played,' the fact being that the bass part is an octave too low. In consequence of this misconception, no two scales as given in the ordinary instruction books agree with one another; many beginning at the 4-foot C, which stands second in the scale diagram given above. This is partially owing to the fact that the extreme low tones are difficult, if not impossible to produce, except with a larger mouthpiece. Indeed, 16-foot C can only be feebly touched with a trombone mouthpiece and by an experienced trombone player. The scale given above agrees with the harmonic series common to all modes of eliciting sound, and has therefore been preferred for illustration. The Horn is invariably written for in the G or treble clef (with the exception of the three or four lowest sounds described above), and in the key of C; the difference of pitch necessary for orchestral tonality being provided by the various crooks, of which eleven are used, supplemented by two intermediate; one of which lowers the pitch of any crook approximately a semitone, the other a whole tone. The whole diatonic scale is thus accessible, and even lower pitches than C are occasionally needed, as in the 'Stabat Mater' of Rossini, where a horn in A♭ basso is introduced. The upper C crook is rarely used, and the series commonly terminates with B♭ basso. In his 2nd Symphony, Brahms uses 2 horns in B♮ basso, and 2 in C basso. The following table shows the relation between the written notes and the actual sounds produced in the various Horns:—
|Written notes.||C Horn.||D Horn.|
|E♭ Horn.||E Horn.||F Horn.|
|G Horn.||A♭ Horn.||A Horn.|
|B♭ alto Horn.||B♭ basso Horn.||B♮ bass Horn.|
It will thus be seen that although the written symbol of the sound remains unchanged, the actual sounds produced, and the embouchure required for producing them, vary over a range of more than an octave. This constitutes the chief difficulty of the instrument; for as the various harmonics differ only in the altered tension of the lip-muscles, what is required to produce a high note on a low crook is clearly insufficient for one far lower on the more acute. It is thus often impossible to ascertain, without actual trial, which particular individual of the series may be first struck; the sound for instance which is fundamental on the B♭ alto being the first octave harmonic on the B♭ basso. It is always advisable in writing for an instrument singularly tender and treacherous, to give the player, in case of change, some opportunity of making this adjustment of the lip unperceived, and under the cover of more forcible instrumentation. This precaution is the more needful as the brass tubing of the Horn is very susceptible to changes of temperature, and a cold crook put on suddenly is in consequence liable to commence too flat.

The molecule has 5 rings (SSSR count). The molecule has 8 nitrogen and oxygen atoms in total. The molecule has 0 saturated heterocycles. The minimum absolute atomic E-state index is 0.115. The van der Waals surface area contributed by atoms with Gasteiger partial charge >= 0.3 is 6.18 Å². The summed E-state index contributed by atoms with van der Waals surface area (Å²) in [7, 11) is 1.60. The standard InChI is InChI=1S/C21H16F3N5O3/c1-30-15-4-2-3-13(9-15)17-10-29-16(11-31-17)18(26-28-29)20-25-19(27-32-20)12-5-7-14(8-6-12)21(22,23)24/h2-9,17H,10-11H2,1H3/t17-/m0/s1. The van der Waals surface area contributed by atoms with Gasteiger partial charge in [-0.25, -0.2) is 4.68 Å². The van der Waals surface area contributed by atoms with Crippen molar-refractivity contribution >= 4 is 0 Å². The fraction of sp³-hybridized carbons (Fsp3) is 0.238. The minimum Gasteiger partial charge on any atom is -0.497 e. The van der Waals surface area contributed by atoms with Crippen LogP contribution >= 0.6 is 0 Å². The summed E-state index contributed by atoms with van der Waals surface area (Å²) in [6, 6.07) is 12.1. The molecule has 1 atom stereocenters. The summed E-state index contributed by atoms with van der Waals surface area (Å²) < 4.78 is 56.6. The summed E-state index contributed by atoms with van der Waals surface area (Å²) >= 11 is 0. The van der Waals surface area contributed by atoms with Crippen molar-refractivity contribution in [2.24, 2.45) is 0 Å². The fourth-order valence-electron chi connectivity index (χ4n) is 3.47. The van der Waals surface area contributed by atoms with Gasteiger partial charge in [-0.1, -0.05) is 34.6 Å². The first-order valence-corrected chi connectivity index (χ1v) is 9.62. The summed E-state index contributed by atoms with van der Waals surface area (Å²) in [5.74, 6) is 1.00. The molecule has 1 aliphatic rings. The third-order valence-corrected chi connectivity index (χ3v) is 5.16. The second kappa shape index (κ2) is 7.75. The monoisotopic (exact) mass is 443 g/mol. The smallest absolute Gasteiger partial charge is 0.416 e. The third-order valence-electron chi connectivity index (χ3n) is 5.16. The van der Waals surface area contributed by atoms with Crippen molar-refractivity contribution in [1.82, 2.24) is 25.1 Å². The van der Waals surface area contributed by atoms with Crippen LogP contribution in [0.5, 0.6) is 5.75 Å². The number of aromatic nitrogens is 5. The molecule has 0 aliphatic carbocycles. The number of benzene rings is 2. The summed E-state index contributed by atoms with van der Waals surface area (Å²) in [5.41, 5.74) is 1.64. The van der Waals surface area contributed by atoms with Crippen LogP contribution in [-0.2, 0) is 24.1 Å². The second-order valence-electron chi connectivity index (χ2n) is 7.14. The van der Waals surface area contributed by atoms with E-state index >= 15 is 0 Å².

The Horn is seldom played singly in the orchestra. A pair at least, and four, or two pairs, are most commonly employed. The Third is in the latter case regarded as a ripieno first, and the Second and Fourth as being correlative to one another.
Every great composer since Handel has written freely for the Horn. A characteristic specimen of this master occurs in his Allegro and Pensieroso, where the bass song 'Mirth, admit me of thy crew,' is embellished by a brilliant arpeggio accompaniment rising to the top C. This solo, though preserved among the orchestral parts, and occasionally played, is not to be found in the score of the German Handel Society, nor in Arnold's edition of the work; so that, though traditionally referred to Handel, it may be a subsequent addition. [App. p.679 "omit the sentence beginning This solo, though preserved, etc."]
Mozart, even where his score is otherwise limited, hardly ever dispenses with two horns. For these he writes with the most perfect tact and judgment; seldom introducing hand notes, except when their peculiar effect is required. Instances of this can easily be found in any of his symphonies, overtures, or operas. He has moreover written three concertos for orchestra with Horn obbligato, and a large quantity of concerted music such as that named under Clarinet for two horns and the reed instruments. All his compositions are eminently fitted for the hand-horn, of which he had thoroughly studied the capacities.
Beethoven has been especially lavish, though singularly cruel and exacting, in the use of the Horn, for besides the Sonata in F for Horn and Piano, the Sestet, for String quartet and two Horns obbligato which is so difficult as to be never played, and the Septet, which contains a trying passage in triplets for E♭ horn,—
he constantly gives it a prominent place in all his works. The most noticeable of these are the Second Horn solo in the overture to Fidelio, in E, which incidentally demonstrates the error in notation adverted to above.